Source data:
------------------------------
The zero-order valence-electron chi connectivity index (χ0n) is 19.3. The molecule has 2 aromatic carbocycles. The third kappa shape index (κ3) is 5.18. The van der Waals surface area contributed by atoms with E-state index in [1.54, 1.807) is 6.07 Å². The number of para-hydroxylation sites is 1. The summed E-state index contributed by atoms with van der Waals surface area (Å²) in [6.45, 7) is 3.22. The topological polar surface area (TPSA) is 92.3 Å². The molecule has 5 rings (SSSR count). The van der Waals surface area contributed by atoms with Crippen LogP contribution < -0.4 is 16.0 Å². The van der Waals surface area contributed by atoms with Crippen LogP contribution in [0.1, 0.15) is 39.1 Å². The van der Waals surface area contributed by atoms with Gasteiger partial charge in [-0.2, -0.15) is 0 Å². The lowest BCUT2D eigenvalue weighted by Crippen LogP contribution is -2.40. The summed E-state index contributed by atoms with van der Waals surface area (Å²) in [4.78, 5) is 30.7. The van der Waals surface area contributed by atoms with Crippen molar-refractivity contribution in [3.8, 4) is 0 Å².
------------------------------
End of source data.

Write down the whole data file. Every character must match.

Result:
The zero-order valence-electron chi connectivity index (χ0n) is 19.3. The molecule has 2 aromatic carbocycles. The third kappa shape index (κ3) is 5.18. The van der Waals surface area contributed by atoms with E-state index in [1.54, 1.807) is 6.07 Å². The number of para-hydroxylation sites is 1. The summed E-state index contributed by atoms with van der Waals surface area (Å²) in [6.45, 7) is 3.22. The topological polar surface area (TPSA) is 92.3 Å². The molecule has 5 rings (SSSR count). The van der Waals surface area contributed by atoms with Crippen LogP contribution < -0.4 is 16.0 Å². The van der Waals surface area contributed by atoms with Crippen LogP contribution in [0.1, 0.15) is 39.1 Å². The van der Waals surface area contributed by atoms with Gasteiger partial charge in [-0.2, -0.15) is 0 Å². The lowest BCUT2D eigenvalue weighted by Crippen LogP contribution is -2.40. The summed E-state index contributed by atoms with van der Waals surface area (Å²) in [4.78, 5) is 30.7. The van der Waals surface area contributed by atoms with Crippen molar-refractivity contribution in [3.8, 4) is 0 Å².